Turning the Page to 2021

I think we’re all in agreement that the end of 2020 couldn’t come soon enough. Following such a unique and challenging (to say the least) year, one can only hope the new year brings hope, light, and prosperity. Although that may be what we all look for as individuals, it’s not as warm and welcoming on the insurance side. As we move into 2021, we look back on last year and see if and how things may change in the year to come. The following commentary, borrowed and paraphrased from Jason Wissmiller of Assured Partners, is a universal summary that all of us in aviation insurance can take something from.

First, let’s just be upfront and address the question everyone is asking: Will the aviation insurance market be any different in 2021? The likely and unfortunate answer is no. There are a lot of contributing factors to this, such as the following:

  1. January 2020 — S-76 crashes into a hillside in Southern California, killing nine people, including Kobe Bryant.
  2. February and March 2020 — Tornadoes hit airports in Tennessee, Arkansas, and Louisiana.

    It is expected that losses from the two items above will top $125,000,000.
  3. Fallout from the Boeing 737MAX losses continues to have an impact. Between the Ethiopian Airlines and Lion Air aircraft crashes, and the Boeing products liability grounding losses for the 737MAX, the overall losses associated with the Boeing 737MAX is looking to be $2 billion, which is significant considering the worldwide aviation insurance premium is estimated to be less than $2 billion.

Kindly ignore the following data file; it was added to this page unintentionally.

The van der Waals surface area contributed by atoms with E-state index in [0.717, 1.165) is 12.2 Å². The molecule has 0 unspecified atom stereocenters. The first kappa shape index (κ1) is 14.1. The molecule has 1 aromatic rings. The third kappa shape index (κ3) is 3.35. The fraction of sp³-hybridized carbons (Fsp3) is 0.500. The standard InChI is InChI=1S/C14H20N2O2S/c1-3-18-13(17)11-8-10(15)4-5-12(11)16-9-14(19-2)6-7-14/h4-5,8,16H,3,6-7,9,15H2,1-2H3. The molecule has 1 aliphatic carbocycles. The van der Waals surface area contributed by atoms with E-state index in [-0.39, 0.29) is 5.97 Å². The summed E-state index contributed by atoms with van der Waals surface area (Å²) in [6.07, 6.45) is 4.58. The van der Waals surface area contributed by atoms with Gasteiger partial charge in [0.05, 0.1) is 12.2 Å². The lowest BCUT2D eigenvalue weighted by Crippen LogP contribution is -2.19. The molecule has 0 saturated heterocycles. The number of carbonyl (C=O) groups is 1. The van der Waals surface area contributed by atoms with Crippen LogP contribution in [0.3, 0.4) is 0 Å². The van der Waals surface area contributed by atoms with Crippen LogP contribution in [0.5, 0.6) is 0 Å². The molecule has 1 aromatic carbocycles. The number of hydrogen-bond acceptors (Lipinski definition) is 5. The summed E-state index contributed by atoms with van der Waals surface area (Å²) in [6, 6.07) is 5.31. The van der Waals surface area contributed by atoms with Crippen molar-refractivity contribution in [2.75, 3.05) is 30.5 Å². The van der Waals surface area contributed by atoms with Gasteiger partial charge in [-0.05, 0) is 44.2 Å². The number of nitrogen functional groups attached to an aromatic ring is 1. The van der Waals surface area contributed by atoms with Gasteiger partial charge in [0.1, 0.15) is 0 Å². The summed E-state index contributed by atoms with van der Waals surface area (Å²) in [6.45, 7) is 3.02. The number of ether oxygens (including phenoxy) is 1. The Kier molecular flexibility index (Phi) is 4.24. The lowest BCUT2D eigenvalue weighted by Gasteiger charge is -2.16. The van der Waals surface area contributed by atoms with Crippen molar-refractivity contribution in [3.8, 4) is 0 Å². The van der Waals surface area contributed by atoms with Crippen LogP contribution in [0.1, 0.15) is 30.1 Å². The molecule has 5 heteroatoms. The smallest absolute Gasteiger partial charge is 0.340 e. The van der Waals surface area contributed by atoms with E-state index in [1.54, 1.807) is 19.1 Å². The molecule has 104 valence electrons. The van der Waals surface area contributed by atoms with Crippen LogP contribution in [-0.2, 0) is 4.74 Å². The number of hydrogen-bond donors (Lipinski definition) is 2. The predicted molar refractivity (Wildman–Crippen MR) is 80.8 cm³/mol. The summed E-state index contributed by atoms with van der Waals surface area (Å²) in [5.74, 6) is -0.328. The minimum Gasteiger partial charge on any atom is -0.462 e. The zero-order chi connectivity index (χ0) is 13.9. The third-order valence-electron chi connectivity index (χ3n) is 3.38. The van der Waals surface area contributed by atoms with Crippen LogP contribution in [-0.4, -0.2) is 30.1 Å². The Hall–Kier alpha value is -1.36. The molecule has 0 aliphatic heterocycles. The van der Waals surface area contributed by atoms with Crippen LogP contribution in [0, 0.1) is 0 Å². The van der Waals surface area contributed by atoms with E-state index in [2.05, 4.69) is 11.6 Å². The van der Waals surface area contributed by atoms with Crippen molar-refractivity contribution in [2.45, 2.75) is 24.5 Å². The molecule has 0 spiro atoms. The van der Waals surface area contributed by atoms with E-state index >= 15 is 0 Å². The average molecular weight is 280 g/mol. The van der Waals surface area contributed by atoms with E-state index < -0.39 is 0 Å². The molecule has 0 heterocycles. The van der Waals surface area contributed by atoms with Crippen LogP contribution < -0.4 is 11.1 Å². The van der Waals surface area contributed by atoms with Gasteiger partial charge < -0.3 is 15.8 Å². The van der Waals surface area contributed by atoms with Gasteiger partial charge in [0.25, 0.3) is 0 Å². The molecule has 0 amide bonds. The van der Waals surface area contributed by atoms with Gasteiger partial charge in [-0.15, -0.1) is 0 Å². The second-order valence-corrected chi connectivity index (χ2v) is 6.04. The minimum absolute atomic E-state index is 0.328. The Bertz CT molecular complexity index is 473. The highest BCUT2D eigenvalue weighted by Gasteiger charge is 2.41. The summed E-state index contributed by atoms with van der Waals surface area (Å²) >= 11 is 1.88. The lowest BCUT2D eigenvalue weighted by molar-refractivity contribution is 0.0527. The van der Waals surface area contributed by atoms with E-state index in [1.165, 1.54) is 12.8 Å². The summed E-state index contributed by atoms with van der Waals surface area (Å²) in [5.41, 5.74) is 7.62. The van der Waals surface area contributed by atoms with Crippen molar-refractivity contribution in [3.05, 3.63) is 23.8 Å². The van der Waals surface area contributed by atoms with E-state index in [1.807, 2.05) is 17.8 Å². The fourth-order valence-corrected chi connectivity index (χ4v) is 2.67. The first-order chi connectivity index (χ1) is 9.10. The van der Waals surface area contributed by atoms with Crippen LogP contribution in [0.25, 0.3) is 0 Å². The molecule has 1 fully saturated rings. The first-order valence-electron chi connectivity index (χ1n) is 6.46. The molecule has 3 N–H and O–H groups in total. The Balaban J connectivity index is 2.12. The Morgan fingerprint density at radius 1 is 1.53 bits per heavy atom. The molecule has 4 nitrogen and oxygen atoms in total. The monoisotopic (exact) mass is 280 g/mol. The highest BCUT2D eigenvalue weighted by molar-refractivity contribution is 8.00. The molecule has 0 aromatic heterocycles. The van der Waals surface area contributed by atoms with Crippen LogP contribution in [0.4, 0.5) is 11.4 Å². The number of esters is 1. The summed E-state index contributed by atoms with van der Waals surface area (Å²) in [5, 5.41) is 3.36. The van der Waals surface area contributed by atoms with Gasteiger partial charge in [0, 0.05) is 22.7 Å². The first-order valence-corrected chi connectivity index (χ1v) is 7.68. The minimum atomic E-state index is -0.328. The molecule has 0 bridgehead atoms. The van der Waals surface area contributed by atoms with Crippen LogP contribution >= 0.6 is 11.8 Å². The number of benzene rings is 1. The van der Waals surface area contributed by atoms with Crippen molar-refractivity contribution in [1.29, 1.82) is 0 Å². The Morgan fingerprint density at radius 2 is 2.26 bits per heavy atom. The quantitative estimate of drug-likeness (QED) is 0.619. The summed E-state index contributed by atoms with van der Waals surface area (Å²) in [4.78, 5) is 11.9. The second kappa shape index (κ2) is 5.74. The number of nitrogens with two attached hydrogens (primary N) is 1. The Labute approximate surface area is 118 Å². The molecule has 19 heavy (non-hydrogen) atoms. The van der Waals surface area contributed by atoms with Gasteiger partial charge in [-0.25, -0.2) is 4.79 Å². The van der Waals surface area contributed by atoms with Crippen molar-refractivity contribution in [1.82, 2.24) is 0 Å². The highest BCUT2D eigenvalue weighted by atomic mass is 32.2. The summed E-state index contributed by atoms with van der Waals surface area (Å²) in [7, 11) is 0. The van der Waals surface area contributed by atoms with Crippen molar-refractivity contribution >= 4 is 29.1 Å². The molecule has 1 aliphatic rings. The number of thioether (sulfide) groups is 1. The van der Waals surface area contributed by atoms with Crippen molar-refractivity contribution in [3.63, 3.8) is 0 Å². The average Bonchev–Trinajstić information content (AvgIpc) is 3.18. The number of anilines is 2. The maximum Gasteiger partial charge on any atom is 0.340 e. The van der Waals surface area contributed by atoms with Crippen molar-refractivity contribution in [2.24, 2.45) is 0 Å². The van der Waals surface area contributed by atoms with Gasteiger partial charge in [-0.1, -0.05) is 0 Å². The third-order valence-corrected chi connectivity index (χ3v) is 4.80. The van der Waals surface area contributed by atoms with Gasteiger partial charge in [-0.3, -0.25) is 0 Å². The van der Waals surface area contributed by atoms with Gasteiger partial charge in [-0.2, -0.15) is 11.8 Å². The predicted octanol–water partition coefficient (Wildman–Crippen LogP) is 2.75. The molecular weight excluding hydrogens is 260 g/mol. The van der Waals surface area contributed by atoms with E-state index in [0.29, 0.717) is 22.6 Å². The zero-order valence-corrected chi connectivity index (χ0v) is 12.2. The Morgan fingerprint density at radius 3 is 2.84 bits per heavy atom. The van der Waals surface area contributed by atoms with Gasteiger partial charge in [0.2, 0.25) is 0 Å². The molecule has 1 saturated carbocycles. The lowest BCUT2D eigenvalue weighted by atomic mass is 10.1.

4. The Coronavirus Impact — March 2020 saw the onset of the pandemic, which resulted in an extreme slowdown in commercial aviation, especially the airlines. Recent information suggests that the airline sector is still operating nearly 60% below the same period last year. Airline liability premiums are often based on revenue passenger miles or other variable measures of activity. Underwriters were counting on increased airline premiums to improve their underwriting results in 2020 but instead had a significant shortfall. 

The above items aren’t fun to talk about, but they are necessary to point out because they represent the bulk of the reason we find ourselves in this market. With nearly every renewal in 2020, we had a conversation that touched on some or all of the above topics as to why loss-free operators saw their rates increase. We hope that by shedding some light on the reasoning behind overall rate increases, operators and owners go into their renewals with a more accurate understanding of what to expect. It’s not a pleasant conversation, but it’s the reality of our industry at this time.